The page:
Monday, September 29, 2008

Triple Threat Progression

This is a progression I use daily with my players; it may be only for 2-3 minutes, or as much as five. I stole this drill from Coach Fergot of LaCrosse Central High School (LaCrosse, WI) who is a GREAT teacher of the game. It’s really simple but emphasizes the point of squaring to the basket. Some coaches don’t use triple threat, and if you don’t you can just use “square” as in squaring to the basket.
The progression goes like this:

-Coach calls “triple threat”, players snap into triple threat – do 2-5 times just to get used to it.
-Then coach calls “triple threat” again, players spin the ball out (spin out so it bounces back to them) and catch the ball on the hop into triple threat. This is simulating catching a pass from another player in a game. The players can also throw the ball off the wall and catch the ball on the hop into triple threat. Again, do this 2-5 times just so they get the feel down.
-The coach then calls “triple threat” along with a pivot foot (left/right). The players spin the ball back, hop into triple threat, and pivot on the chosen foot. If you are a coach that teaches one pivot foot, then you just say pivot and they pivot on their given foot. When they do this, have them work reverse and front pivots. Also have them pretend there is a defender in front of them and make sure they don’t turn their back and they maintain vision. I would do this one 2-3 times per foot.
-Another possible take on this is having your players throw the ball off the wall or spin back to themselves and square up on their inside foot, as they would on the catch.
-Lastly, if you have a coach or a partner, the player does the “Boss Drill”. The defender starts with the ball, on the coaches command, the defender tosses the ball to the offensive player who catches it into triple threat, then the defender comes up and slaps at the ball as offensive player rips and pivots protecting the ball.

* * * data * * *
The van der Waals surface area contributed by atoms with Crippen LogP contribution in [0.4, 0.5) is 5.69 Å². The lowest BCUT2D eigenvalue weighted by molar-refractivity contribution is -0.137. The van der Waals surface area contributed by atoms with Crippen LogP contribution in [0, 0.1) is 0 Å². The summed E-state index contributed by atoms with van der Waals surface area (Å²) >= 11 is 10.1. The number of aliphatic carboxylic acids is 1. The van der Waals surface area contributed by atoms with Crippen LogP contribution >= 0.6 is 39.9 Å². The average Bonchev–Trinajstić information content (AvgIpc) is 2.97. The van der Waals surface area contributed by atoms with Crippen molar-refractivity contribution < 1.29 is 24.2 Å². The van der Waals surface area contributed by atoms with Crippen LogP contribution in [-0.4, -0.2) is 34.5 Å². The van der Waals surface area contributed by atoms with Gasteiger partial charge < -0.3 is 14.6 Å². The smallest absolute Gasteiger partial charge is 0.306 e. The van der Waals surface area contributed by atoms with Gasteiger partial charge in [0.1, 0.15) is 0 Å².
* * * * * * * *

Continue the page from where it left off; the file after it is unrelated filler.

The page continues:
-Points of Emphasis: When I teach triple threat, I’m not big on the ball being in the shot pocket, I want it in that area, but it doesn’t have to be perfect, especially if the defender is tight. When teaching triple threat, it’s important to teach the athlete to always catch the ball on the hop so that they can use either pivot foot. They should be facing the basket so they can see what is going on and either shoot, dribble, or pass depending on the situation. When working on pivoting, I like to teach ripping the ball knee to knee with their elbows up ripping the ball below the knee level when he goes from side to side. I teach keeping the body between the ball and the defender.

Is this earthshattering, brand new stuff? Of course not! I am sure that many of you do something similar. I just wanted to share this in case it can add something a little bit different. It's a great footwork drill and will help your players with their ball sureness.

No comments: